Third Place Match:

Ghana vs. Mali


The legend ends. The legendary “Eagles” are no longer betting material. After falling to the superior “Super Eagles”, they now face another underachieving squad with everything to prove. We’ll get a sneak peek at the next generation of Black Stars in this one. Atsu, Soloman, and Asante will most assuredly start. Mensah and Rabiu will find their way into the starting eleven. We might even get a look at Daniel Adjei. Happy hunting, young-uns. You’ll rescue some ashes of glory for your country.

THE LINE: Ghana +2 Goals

Editor’s retroactive notes:
RESULT: Mali 3, Ghana 1. Instead of lamented over yet another rotten pick, I’ll utilize this space to lobby UEFA for a Third Place Playoff in the European Championship. The absence of a Third Place Match in Europe’s Grand Gala makes absolutely no sense logically or financially. Europeans are definitely not known for their inability to milk football for all that it’s worth. Furthermore, third place matches are almost invariably always exciting affairs full of goals. The first-stringers are loose. The third third-stringers are pumped up. This fixture proved no exception.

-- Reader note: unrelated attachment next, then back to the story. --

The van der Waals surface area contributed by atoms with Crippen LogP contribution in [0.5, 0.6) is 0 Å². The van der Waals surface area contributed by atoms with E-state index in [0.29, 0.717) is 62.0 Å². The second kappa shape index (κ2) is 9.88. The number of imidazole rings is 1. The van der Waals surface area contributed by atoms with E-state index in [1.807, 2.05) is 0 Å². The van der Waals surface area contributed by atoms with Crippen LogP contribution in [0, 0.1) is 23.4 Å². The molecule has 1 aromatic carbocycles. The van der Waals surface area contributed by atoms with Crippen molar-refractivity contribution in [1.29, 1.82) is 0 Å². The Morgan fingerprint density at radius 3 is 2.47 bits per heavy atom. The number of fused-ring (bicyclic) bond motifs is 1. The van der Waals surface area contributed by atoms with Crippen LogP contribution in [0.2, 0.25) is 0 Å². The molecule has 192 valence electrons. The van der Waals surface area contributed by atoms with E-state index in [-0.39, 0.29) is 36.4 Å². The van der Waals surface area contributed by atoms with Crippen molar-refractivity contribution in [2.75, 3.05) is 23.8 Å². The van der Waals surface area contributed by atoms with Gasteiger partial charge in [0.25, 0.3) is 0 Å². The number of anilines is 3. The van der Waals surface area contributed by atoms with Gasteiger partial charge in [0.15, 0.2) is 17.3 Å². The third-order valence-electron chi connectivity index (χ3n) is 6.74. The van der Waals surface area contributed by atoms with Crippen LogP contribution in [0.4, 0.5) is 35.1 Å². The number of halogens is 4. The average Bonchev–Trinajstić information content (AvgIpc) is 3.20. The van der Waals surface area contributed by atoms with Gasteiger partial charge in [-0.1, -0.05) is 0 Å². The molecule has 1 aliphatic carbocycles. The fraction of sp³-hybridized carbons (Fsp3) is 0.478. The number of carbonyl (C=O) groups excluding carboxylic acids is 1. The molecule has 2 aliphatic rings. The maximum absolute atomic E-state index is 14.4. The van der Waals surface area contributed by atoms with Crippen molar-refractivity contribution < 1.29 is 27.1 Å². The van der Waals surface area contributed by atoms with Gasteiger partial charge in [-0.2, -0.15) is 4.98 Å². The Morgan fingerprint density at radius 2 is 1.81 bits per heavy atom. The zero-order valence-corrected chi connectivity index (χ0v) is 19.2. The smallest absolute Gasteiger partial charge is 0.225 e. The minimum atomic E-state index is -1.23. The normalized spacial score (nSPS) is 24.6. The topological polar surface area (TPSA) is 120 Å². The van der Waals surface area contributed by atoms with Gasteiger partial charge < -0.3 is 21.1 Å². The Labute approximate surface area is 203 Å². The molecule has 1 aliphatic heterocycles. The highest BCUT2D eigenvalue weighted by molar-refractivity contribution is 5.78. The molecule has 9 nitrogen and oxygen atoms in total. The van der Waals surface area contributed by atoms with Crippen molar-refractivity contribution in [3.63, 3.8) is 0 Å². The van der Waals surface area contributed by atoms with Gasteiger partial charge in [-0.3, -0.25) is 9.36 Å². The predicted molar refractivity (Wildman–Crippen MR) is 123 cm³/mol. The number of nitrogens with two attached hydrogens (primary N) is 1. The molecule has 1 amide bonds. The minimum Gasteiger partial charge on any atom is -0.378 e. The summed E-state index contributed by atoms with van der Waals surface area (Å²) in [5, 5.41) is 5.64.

“Les Aigles” ultimately wrapped up this tournament in the same fashion as the previous year’s proceedings; with a victory over the Black Stars in the Consolation Game. After twenty minutes of free-flowing end-to-end action, Mahamadou Samassa crouched down to head in a splendid cross from Adam Tamboura for the 21st minute opener.